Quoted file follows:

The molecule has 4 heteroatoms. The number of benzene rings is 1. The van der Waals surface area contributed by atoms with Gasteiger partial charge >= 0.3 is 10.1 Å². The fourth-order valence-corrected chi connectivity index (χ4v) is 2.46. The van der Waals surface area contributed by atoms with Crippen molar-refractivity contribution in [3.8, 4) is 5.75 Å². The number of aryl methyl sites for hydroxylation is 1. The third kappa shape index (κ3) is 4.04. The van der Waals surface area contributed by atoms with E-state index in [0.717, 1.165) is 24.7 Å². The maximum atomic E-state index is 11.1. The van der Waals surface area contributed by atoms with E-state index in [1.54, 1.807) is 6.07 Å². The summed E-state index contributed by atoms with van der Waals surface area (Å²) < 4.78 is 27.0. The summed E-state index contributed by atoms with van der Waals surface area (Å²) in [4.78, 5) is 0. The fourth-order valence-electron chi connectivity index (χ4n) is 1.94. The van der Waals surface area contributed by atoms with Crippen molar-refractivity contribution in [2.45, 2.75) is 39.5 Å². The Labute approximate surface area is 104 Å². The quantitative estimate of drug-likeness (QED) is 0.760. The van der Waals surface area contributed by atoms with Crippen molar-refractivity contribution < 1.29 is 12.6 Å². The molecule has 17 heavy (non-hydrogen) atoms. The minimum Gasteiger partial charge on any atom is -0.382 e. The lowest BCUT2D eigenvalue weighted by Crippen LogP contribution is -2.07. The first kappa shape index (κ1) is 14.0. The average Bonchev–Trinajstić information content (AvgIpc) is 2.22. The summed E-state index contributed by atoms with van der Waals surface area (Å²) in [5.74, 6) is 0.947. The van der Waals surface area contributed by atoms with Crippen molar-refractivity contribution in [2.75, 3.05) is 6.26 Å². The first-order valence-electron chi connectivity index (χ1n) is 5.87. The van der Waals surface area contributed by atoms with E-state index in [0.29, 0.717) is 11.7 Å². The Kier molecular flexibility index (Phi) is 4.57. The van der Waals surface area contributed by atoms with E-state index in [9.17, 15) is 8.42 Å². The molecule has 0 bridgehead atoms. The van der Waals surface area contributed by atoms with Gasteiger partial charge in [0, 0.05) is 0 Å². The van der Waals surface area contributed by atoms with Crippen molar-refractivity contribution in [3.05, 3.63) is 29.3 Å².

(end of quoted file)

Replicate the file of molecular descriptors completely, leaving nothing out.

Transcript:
The molecule has 4 heteroatoms. The number of benzene rings is 1. The van der Waals surface area contributed by atoms with Gasteiger partial charge >= 0.3 is 10.1 Å². The fourth-order valence-corrected chi connectivity index (χ4v) is 2.46. The van der Waals surface area contributed by atoms with Crippen molar-refractivity contribution in [3.8, 4) is 5.75 Å². The number of aryl methyl sites for hydroxylation is 1. The third kappa shape index (κ3) is 4.04. The van der Waals surface area contributed by atoms with E-state index in [0.717, 1.165) is 24.7 Å². The maximum atomic E-state index is 11.1. The van der Waals surface area contributed by atoms with E-state index in [1.54, 1.807) is 6.07 Å². The summed E-state index contributed by atoms with van der Waals surface area (Å²) < 4.78 is 27.0. The summed E-state index contributed by atoms with van der Waals surface area (Å²) in [4.78, 5) is 0. The fourth-order valence-electron chi connectivity index (χ4n) is 1.94. The van der Waals surface area contributed by atoms with Crippen molar-refractivity contribution in [2.45, 2.75) is 39.5 Å². The Labute approximate surface area is 104 Å². The quantitative estimate of drug-likeness (QED) is 0.760. The van der Waals surface area contributed by atoms with Crippen molar-refractivity contribution < 1.29 is 12.6 Å². The molecule has 17 heavy (non-hydrogen) atoms. The minimum Gasteiger partial charge on any atom is -0.382 e. The lowest BCUT2D eigenvalue weighted by Crippen LogP contribution is -2.07. The first kappa shape index (κ1) is 14.0. The average Bonchev–Trinajstić information content (AvgIpc) is 2.22. The summed E-state index contributed by atoms with van der Waals surface area (Å²) in [5.74, 6) is 0.947. The van der Waals surface area contributed by atoms with Crippen molar-refractivity contribution in [2.75, 3.05) is 6.26 Å². The first-order valence-electron chi connectivity index (χ1n) is 5.87. The van der Waals surface area contributed by atoms with E-state index in [0.29, 0.717) is 11.7 Å². The Kier molecular flexibility index (Phi) is 4.57. The van der Waals surface area contributed by atoms with E-state index in [9.17, 15) is 8.42 Å². The molecule has 0 bridgehead atoms. The van der Waals surface area contributed by atoms with Gasteiger partial charge in [0, 0.05) is 0 Å². The van der Waals surface area contributed by atoms with Crippen molar-refractivity contribution in [3.05, 3.63) is 29.3 Å².